Title: The Trust
Author: Ronald H. Balson
Publisher: St Martin’s Press
Publication Date: 19th September 2017
Synopsis: When Liam reluctantly returns to Northern Ireland he learns that not only was his uncle shot to death, but he’d anticipated his own murder. In an astonishing last will and testament, Uncle Fergus has left his entire estate to a secret trust, directing that no distributions be made to any person until the killer is found. Did Fergus know, but refuse to name his killer? Was this a crime of revenge, a vendetta left over from Northern Ireland’s bloody sectarian war? Or is it possible that the killer is a family member seeking Fergus’s estate? Otherwise, why postpone distribution to the heirs? Most menacingly, does the killer now have his sights on other family members?
Review: First and foremost, I would like to thank St Martin’s Press for sending me an ARC copy of The Trust in exchange for an honest review.
This is my first introduction to Ronald Balson’s work and I think I can quite happily call myself a fan. I thoroughly enjoyed The Trust; it was fast-paced, innovative and it really delved into the strong Irish culture as well as its turbulent past. It kept me glued to the story from beginning to end, the critics aren’t wrong when they say that this is a page turner.
The Trust is set in Northern Ireland and one of my favourite things about this novel is how Irish culture and the strong Irish family traditions are beautifully interwoven into the story. The strong bond between the Taggart family contributes to the emotional turmoil within this book; starting with Liam’s “betrayal”, we as the reader are subjected to crushing guilt, devastating grief and overwhelming fear as we progress through and, in the end, we almost feel as if we are part of the Taggart’s ourselves. Their strength and their loyalty towards each other admirable, not only do they forgive with an open heart but they are even willing to take matters into their own hands to protect their own. Balson delves into Northern Ireland’s troubled past by making the Taggart’s key players in the Troubles, a severe conflict between the Unionists and the Republicans that lasted for over 30 years. This violent side to the Taggart’s, this includes the men and the women, destroys the comfortable, warm, fuzzy image of a lovely Irish family, they are fighters and are willing to resort to violence to protect their family and their beliefs. They represent the typical Northern Irish family because there are hundreds of families in Northern Ireland today who have been affected by the horrors of the Troubles in one way or another.
I thought that Liam Taggart was a well-rounded character; not only is he a top PI in America with a loving family, he is also a lost soul with conflicted emotions and a haunting past. I loved Liam’s vulnerability, I liked his strength and also his ability to hold his hands up and admit that he needed help. I enjoyed his relationship with Catherine and how they both consider each other to be on a level playing field, both emotionally and intellectually and they really respected each others thoughts, feelings and opinions.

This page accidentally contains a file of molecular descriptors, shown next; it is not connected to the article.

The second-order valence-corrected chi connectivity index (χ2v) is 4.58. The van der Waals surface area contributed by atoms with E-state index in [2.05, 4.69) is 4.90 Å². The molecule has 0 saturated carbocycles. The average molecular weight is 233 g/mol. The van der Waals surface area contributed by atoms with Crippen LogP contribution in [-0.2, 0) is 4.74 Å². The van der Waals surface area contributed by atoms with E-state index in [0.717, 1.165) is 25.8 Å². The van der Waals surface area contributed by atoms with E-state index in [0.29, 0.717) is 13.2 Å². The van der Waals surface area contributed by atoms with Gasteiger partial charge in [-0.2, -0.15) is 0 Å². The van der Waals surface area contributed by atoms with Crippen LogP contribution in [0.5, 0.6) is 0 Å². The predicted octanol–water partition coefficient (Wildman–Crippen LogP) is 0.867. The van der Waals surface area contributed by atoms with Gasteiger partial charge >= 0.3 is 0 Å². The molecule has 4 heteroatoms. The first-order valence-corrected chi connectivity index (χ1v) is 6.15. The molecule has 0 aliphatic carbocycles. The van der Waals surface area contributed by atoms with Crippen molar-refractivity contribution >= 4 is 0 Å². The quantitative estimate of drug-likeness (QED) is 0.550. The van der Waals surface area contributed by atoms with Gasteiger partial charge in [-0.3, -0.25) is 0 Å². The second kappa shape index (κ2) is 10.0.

The plot was very well thought out and the interjection of family problems with the trust itself was very well played, it really built the tension. The book genuinely kept me gripped to the end, at 95% into the book I was still on the edge of my seat, and I felt that there were so many characters that made a lasting impression one me. However, as a character, I felt that Annie wasn’t really needed in the story at all due to the fact that main plot line with the murderer, the sub plot with the family feuds and the trust were strong enough and so an additional lost love plot thread was not needed at all. I felt that Annie only added confusion to the story, her close relationship with Fergus didn’t lead to anything, she wasn’t the keeper of any vital information and so she never added anything to the investigation. As a previous love of Liam’s, I felt that she posed no threat to Liam’s marriage to Catherine, as I said before, Liam and Catherine have a wonderful, open trusting marriage and so Annie’s presence seemed superfluous. Even at the very end, when Annie is part of a major reveal (no spoilers here), the reveal itself wasn’t needed in the story and could have been left alone and therefore removing Annie’s purpose from the story completely.
As I said, I thoroughly enjoyed the story and I would quite happily read it again but I did feel that the murderer’s identity was too obvious, in fact I had guessed it completely by half way through the book. Now, I am an avid Agatha Christie fan so, when it comes to mystery novels, I will always find myself trying to guess the murderer and, in The Trust, I did find that the clues were too prominent and it lead me to guess the identity very early on in the book. This is a minor point, a personal preference if you will, and it did not take away from the enjoyment that the story gave.
It is safe to say that Balson is a brilliant writer, the thought and the care that he puts into his stories and characters are evident and I genuinely cannot wait to see what he produces next.
Once again, a big thank you to St Martin’s Press for giving me a copy of The Trust in exchange for an honest review.